Where is Iceland?

map iceland

Iceland is a North Atlantic island nation located between Greenland and Norway. The country is situated at the juncture of the North Atlantic and Arctic Oceans, and its closest neighbours are Greenland to the west and the Faroe Islands to the southeast. Iceland’s total land area is 103,000 square kilometres, making it the 18th largest island in the world.

Iceland is known for its diverse and dramatic geography, which includes volcanic landscapes, glaciers, hot springs, and geysers. The island is largely composed of a plateau that rises gradually from the coast to an average elevation of 500 meters. This plateau is characterized by volcanic mountains, which are the result of Iceland’s position on the Mid-Atlantic Ridge, a divergent tectonic plate boundary that runs through the centre of the island.

Iceland’s climate is classified as subarctic, with cool summers and relatively mild winters compared to other areas at similar latitudes. The island’s location on the edge of the Arctic Circle means that it experiences long periods of daylight in the summer, with the sun not setting for several weeks in some parts of the country. Conversely, in winter, Iceland experiences long periods of darkness, with the sun not rising for several weeks in some parts of the country, such as deep valleys.

The climate in Iceland is heavily influenced by the Gulf Stream, which brings warm up to the North Atlantic, and by the country’s high latitude and oceanic setting. As a result, Iceland experiences relatively mild temperatures compared to other areas at similar latitudes, with average temperatures ranging from around 1°C (33°F) in winter to 10°C (50°F) in summer. However, the weather in Iceland can be unpredictable and changeable, and it is not uncommon for the country to experience extreme weather events such as blizzards, heavy rain, and strong winds.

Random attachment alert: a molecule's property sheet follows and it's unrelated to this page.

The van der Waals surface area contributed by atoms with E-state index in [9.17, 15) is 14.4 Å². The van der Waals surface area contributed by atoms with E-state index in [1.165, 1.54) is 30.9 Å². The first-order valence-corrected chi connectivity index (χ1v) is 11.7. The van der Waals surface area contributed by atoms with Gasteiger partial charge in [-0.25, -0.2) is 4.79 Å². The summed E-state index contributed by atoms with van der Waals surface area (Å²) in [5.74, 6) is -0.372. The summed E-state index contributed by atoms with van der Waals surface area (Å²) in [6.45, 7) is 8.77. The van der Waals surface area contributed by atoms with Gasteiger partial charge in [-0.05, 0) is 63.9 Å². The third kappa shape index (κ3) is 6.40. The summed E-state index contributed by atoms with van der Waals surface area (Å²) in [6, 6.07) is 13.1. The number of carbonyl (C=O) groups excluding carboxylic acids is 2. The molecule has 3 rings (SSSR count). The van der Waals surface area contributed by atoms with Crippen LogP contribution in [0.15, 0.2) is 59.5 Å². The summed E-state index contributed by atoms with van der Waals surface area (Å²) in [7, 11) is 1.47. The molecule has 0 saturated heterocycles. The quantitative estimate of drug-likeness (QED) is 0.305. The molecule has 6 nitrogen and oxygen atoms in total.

Dairy Price Hikes Spark Discussion on Industry Structure

The price of dairy products has risen 16% over the past year, well above inflation rates. At the same time, Auðhumla, the parent company of MS Iceland Dairies, which buys almost 100% of all milk produced in Iceland, reported record profits last year and an increase of ISK 4 billion [$29 million, €26.5 million] in operational profits between years. The CEO of MS Iceland Dairies told RÚV production costs have also risen and there is little real profit in the industry.

In Focus: Iceland’s Dairy Industry

Dairy consumption in Iceland is 60% higher than the European average, according to figures from MS Iceland Dairies. With inflation and rising food prices across the board, the increase in the cost of dairy products is felt strongly by local consumers.

The CEO of MS Iceland Dairies, Pálmi Vilhjálmsson, says that the company’s operational surplus is less than 1% of the company’s gross income. He stated that profits were small in the industry and that equipment costs were high relative to the production of other food products, and that rising prices of grain, fertiliser, electricity, and oil affected dairy prices.

Rafn Bergsson of the Icelandic Farmers Association says cow farmers have absorbed many of these rising costs and that further price hikes would be needed to improve their income and working conditions. Dairy prices are set by a government committee, and Minister of Food, Agriculture, and Fisheries Svandís Svavarsdóttir says there is reason to review that system, which may be out of date. “If neither consumers nor farmers benefit from the arrangement, where does the profit lie?” Svandís stated. She called on intermediaries to take responsibility for the situation instead of taking advantage of monopolies to raise prices for consumers.